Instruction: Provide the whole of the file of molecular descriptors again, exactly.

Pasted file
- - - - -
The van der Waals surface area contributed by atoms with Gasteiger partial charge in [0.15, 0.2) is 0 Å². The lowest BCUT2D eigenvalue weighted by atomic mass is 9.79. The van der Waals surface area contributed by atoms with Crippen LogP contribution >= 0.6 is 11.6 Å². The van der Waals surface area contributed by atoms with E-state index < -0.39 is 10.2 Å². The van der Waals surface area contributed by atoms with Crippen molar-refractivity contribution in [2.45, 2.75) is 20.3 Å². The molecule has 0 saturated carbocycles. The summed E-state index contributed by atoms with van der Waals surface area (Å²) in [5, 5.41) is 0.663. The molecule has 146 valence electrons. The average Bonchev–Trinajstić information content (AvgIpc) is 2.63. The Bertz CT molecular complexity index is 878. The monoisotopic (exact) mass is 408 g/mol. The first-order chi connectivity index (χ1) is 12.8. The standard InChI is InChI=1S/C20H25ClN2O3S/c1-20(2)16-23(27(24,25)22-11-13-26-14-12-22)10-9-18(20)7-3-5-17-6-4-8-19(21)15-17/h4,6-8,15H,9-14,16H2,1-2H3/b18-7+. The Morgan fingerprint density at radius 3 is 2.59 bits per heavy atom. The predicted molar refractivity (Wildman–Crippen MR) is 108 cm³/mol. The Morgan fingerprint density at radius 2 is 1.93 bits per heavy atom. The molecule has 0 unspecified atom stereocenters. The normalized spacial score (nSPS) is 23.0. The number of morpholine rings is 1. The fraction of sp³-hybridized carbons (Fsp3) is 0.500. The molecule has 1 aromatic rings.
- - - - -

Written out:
The van der Waals surface area contributed by atoms with Gasteiger partial charge in [0.15, 0.2) is 0 Å². The lowest BCUT2D eigenvalue weighted by atomic mass is 9.79. The van der Waals surface area contributed by atoms with Crippen LogP contribution >= 0.6 is 11.6 Å². The van der Waals surface area contributed by atoms with E-state index < -0.39 is 10.2 Å². The van der Waals surface area contributed by atoms with Crippen molar-refractivity contribution in [2.45, 2.75) is 20.3 Å². The molecule has 0 saturated carbocycles. The summed E-state index contributed by atoms with van der Waals surface area (Å²) in [5, 5.41) is 0.663. The molecule has 146 valence electrons. The average Bonchev–Trinajstić information content (AvgIpc) is 2.63. The Bertz CT molecular complexity index is 878. The monoisotopic (exact) mass is 408 g/mol. The first-order chi connectivity index (χ1) is 12.8. The standard InChI is InChI=1S/C20H25ClN2O3S/c1-20(2)16-23(27(24,25)22-11-13-26-14-12-22)10-9-18(20)7-3-5-17-6-4-8-19(21)15-17/h4,6-8,15H,9-14,16H2,1-2H3/b18-7+. The Morgan fingerprint density at radius 3 is 2.59 bits per heavy atom. The predicted molar refractivity (Wildman–Crippen MR) is 108 cm³/mol. The Morgan fingerprint density at radius 2 is 1.93 bits per heavy atom. The molecule has 0 unspecified atom stereocenters. The normalized spacial score (nSPS) is 23.0. The number of morpholine rings is 1. The fraction of sp³-hybridized carbons (Fsp3) is 0.500. The molecule has 1 aromatic rings.